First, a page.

• 1637: Charles I attempts to impose Anglican services on the Presbyterian Church of Scotland.
  • 1638: Signing of the National Covenant in Scotland
  • 1639: Conflict between Covenanters and Royalists in Scotland, beginning with the Covenanters seizing the city of Aberdeen in February
  • 1639: The Bishops’ War: Charles brings his troops into Scotland but decides not to attack but to negotiate instead. Signing of the Treaty of Berwick (18 June 1639)

WAR – 1640s

  • 1641: 23 October, Irish Rebellion breaks out in Ulster, with violence marked by the massacre of Protestants by Catholics.
  • 1642–1646: The First English Civil War
  • 1643: Ceasefire between the English Royalists and Irish Confederates declared • 1644: Scottish Civil War started.
  • 1645: the English Parliament forms the New Model Army
  • 1646: May: Charles I surrenders to Scots Covenanters, who hand him over to the English Parliament
  • 1648–1649: The Second English Civil War
  • 1649: 30 January: Execution of Charles I by the English Parliament
  • 1649: 2 August: in the battle of Rathmines, Parliamentarians rout an Irish-Royalist force outside Dublin; 15 August, New Model Army lands in Ireland — begins Cromwellian conquest of Ireland.
  • 1649: 11 September: Cromwell takes Drogheda; followed by Wexford on 11 October

 WAR – 1650s

  • 1650: Third English Civil War breaks out between the Scots and the English Parliament. Cromwell invades Scotland and smashes the Scottish army at the Battle of Dunbar (3 September 1650)
  • 1651: 3 September: the defeat of Charles II and the Scots at Worcester ends the Third Civil War. Charles II goes into exile in France
  • 1652: Surrender of the last Irish stronghold in Galway — guerrilla warfare continues
  • 1653: Surrender of the last organised Irish troops in Cavan.
  • 1654: The end of the Royalist rising of 1651 to 1654 in Scotland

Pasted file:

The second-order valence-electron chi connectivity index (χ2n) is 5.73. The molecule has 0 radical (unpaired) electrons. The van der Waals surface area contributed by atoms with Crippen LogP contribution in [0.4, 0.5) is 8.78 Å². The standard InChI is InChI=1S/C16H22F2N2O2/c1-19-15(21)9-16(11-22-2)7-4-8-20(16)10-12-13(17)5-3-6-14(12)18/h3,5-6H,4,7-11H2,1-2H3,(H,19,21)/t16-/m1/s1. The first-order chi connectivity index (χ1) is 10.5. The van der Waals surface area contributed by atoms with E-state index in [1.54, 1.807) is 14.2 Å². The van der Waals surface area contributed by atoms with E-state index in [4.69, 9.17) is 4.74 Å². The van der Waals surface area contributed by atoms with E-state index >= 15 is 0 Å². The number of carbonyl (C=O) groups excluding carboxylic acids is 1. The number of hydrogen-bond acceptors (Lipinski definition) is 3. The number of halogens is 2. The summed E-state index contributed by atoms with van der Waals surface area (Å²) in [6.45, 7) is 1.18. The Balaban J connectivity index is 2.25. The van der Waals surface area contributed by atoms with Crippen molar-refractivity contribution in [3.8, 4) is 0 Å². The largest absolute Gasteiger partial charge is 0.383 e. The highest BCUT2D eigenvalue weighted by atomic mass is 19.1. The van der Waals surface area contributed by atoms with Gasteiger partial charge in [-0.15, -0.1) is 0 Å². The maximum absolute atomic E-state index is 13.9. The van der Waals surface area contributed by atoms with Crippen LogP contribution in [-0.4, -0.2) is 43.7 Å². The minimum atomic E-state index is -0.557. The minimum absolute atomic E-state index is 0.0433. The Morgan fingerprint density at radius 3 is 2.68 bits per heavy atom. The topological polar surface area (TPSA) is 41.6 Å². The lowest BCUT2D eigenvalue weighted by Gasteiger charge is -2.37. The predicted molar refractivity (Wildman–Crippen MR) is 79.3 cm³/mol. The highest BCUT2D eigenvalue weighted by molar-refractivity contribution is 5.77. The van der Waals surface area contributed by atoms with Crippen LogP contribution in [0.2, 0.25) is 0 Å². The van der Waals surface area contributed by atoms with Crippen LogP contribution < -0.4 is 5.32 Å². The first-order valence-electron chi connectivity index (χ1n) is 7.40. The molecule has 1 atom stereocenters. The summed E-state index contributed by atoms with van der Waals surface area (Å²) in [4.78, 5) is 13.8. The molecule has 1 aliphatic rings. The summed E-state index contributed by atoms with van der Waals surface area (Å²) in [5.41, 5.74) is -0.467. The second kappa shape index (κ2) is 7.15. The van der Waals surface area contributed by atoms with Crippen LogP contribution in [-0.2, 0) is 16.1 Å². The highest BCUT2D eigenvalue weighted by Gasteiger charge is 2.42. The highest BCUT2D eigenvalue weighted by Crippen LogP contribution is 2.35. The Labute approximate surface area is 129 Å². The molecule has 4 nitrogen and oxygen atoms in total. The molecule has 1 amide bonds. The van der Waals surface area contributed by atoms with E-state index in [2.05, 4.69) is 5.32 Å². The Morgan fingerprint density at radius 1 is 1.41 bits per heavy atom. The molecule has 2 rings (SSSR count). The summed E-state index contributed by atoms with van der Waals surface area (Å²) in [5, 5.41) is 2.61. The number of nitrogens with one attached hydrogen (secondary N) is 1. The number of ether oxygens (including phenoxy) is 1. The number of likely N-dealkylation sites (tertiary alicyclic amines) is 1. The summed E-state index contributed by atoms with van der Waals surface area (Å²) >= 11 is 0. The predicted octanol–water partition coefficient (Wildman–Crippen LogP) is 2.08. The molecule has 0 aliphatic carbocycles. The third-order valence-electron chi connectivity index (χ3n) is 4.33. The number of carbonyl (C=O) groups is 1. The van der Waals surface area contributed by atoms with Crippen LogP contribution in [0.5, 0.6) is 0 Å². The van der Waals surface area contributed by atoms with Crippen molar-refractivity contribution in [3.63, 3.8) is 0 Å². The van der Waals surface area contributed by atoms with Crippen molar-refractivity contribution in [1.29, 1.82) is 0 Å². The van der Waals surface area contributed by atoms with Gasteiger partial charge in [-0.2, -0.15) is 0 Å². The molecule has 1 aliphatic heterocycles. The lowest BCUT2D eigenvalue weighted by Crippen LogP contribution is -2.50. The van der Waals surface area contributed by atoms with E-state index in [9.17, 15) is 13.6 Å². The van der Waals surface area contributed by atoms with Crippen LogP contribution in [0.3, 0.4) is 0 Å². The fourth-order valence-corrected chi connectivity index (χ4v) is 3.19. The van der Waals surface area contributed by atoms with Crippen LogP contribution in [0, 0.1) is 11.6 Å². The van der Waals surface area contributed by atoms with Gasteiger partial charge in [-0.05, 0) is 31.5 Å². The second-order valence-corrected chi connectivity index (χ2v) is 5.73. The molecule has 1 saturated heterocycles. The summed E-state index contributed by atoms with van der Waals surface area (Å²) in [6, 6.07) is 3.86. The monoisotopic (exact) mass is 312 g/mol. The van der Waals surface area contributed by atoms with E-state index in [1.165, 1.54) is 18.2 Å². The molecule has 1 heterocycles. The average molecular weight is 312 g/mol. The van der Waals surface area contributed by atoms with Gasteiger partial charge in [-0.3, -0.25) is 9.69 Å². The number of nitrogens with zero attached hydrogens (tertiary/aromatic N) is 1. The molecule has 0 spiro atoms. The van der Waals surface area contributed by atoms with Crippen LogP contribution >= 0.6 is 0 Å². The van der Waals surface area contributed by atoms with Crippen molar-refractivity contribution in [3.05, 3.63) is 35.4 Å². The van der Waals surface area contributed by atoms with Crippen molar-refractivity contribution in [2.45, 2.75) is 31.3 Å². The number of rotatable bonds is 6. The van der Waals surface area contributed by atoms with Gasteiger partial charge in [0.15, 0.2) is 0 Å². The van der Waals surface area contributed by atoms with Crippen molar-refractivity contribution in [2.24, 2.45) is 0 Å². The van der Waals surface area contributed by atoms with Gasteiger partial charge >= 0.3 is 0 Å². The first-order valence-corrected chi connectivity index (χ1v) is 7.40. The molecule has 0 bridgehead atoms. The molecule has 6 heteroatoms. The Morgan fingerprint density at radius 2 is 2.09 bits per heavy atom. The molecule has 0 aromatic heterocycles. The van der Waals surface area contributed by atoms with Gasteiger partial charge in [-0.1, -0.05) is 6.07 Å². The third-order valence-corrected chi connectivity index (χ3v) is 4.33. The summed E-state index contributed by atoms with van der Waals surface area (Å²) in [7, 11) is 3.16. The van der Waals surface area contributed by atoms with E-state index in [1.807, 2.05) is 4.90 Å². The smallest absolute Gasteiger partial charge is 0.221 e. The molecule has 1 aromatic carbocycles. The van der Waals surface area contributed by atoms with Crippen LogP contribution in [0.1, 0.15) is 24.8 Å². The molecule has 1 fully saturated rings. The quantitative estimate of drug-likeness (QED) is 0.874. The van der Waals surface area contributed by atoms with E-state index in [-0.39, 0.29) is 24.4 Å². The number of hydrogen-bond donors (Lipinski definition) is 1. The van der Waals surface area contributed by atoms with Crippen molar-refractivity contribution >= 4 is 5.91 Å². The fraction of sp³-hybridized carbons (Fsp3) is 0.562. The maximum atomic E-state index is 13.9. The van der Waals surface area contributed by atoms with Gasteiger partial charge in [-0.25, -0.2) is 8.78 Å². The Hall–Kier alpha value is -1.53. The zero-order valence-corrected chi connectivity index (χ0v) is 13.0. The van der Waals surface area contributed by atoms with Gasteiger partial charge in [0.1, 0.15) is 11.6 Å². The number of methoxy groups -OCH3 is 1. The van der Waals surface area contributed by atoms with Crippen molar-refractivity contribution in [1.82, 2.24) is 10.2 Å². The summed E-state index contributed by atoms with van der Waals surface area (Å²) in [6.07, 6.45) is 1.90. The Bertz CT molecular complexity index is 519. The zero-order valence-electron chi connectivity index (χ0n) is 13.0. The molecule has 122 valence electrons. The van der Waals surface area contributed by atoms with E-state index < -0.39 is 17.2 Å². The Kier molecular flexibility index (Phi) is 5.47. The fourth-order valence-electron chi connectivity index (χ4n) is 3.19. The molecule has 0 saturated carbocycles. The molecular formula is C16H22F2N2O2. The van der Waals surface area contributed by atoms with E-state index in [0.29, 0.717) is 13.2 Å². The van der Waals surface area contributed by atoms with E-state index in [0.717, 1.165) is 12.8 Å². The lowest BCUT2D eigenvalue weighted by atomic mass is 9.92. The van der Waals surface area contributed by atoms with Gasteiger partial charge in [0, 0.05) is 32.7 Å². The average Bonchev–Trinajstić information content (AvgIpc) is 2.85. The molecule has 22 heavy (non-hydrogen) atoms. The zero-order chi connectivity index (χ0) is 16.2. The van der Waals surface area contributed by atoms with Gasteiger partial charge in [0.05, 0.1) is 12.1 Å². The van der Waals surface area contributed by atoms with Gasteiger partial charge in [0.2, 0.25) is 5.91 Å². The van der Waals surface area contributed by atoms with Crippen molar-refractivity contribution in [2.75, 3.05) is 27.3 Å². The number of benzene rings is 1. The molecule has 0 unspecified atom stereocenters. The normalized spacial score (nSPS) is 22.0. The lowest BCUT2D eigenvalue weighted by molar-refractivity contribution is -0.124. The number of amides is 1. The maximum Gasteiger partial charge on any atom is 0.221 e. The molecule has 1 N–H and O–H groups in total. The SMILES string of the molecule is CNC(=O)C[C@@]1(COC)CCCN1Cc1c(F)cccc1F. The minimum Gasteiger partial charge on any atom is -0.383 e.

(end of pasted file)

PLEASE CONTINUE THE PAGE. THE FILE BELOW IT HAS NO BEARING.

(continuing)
• 1658: 3 September: Oliver Cromwell dies. Succeeded as Lord Protector by his son Richard.
  • 1660: 25 May: Charles II lands at Dover. The Restoration of England, Scotland, Ireland, and the English colonies commences.


  • Having defeated all organized opposition, the Grandees of the Parliamentary New Model Army and their civilian supporters dominated the politics of all three nations for the next nine years.
  • As for England, the Rump Parliament had already decreed it was a republic and a Commonwealth; but Ireland and Scotland were now ruled by military governors, even as constituent representatives from both nations were seated in the Rump Parliament of the Protectorate—all which were dominated by Oliver Cromwell, the Lord Protector.
  • When Cromwell died in 1658, control of the Commonwealth became unstable.


  • the Convention Parliament would invite Charles II to return as king of the three realms—which was done by act of Parliament on 1 May 1660.
  • English Protestants experienced religious freedom during the Interregnum, but there was none for English Roman Catholics.
  • During the Interregnum, the New Model Army occupied Ireland and Scotland. In Ireland, the new government confiscated almost all lands belonging to Irish Catholics as punishment for the rebellion of 1641; harsh Penal Laws also restricted this community.
  • In 1660, Charles II was restored as king of England, Scotland, and Ireland.